Technion Researchers Develop Faster, Smarter Rocket Engine

Researchers from the Technion's Asher Space Institute have developed a new design for a rocket engine that allows small satellites for space missions to consume less fuel and operate more efficiently. The engine, called CAMILA (an acronym for co-axial Magneto Isolated Longitudinal Anode) is intended for the Israeli satellite industry.

The CAMILA engine employs several innovations, including a revolutionary fuel delivery design that propels the engine significantly faster.  This new process also uses less fuel, thus increasing engine efficiency.  The impact will be reduced size, weight and cost of small satellites.

Camila satellite engine 

The innovative engine was invented by Dr. Alexander Kapulkin of the Asher Space Research Institute.  Dr. Kapulkin, who earned his PhD with the father of electric rockets, Professor Alexei Morozov of the Atomic Energy Institute in Moscow, is the former head of the Physics and Engineering Laboratory and professor of Aerospace Engineering at the University of Dnipropetrovsk in the Ukraine. He joined the Technion in 2000.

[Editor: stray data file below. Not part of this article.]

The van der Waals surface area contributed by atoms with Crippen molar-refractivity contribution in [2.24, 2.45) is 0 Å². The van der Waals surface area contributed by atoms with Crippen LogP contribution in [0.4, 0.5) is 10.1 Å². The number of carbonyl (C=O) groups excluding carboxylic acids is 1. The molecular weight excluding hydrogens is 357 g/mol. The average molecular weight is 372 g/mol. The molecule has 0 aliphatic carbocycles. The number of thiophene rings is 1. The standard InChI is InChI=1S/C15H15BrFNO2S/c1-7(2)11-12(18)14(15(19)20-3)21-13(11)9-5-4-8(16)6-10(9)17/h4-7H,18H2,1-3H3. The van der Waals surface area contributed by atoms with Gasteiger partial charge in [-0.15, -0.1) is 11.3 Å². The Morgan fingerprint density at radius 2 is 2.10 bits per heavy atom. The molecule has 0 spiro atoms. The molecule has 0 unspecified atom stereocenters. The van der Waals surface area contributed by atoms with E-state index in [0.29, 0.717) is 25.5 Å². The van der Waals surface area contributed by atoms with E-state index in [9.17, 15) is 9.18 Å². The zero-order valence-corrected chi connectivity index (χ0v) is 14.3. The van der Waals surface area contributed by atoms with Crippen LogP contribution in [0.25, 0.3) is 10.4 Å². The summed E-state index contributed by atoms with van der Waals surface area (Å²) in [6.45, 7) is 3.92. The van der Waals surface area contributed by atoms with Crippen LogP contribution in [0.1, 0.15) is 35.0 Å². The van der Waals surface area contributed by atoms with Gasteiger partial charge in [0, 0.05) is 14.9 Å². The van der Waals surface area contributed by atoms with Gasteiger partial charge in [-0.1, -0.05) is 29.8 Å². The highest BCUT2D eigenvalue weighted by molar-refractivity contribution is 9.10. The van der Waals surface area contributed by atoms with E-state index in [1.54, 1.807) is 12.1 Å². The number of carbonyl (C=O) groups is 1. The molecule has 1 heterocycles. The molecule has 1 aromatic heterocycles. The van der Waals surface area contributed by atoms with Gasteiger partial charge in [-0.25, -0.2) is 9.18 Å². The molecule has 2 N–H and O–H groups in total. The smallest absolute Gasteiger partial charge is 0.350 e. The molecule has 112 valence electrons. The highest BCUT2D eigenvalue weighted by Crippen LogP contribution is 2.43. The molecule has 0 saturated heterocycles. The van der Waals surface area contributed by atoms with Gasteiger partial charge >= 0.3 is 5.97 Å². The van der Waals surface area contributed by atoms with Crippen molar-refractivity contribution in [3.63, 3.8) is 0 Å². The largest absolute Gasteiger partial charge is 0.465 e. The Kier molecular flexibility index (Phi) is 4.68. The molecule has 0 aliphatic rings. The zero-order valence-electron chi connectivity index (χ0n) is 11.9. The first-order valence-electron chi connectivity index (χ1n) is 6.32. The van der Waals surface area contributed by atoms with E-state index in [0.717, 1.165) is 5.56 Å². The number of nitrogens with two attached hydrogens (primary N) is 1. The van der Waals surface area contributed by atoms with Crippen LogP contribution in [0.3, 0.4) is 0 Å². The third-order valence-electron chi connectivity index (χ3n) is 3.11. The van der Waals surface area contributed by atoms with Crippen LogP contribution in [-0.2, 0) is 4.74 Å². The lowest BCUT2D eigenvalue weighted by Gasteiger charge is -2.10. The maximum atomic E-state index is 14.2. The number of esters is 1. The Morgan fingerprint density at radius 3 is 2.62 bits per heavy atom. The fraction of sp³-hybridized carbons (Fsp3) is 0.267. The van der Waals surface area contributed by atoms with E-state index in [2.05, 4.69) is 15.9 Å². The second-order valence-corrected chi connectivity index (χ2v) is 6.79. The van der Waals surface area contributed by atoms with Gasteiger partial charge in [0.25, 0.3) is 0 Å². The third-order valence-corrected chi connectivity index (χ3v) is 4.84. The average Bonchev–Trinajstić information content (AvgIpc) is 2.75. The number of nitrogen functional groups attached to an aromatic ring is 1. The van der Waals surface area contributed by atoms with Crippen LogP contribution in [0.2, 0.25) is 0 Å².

The Technion’s Asher Space Research Institute has established a special laboratory for electric propulsion, which deals with developing these engines.

The Technion-Israel Institute of Technology is Israel's leading science and technology university.  Home to the country's winners of the Nobel Prize in science, it commands a worldwide reputation for its pioneering work in nanotechnology, computer science, biotechnology, water-resource management, materials engineering, aerospace and medicine.  The majority of the founders and managers of Israel's high-tech companies are alumni. Based in New York City, the American Technion Society (ATS) is the leading American organization supporting higher education in Israel, with offices around the country.


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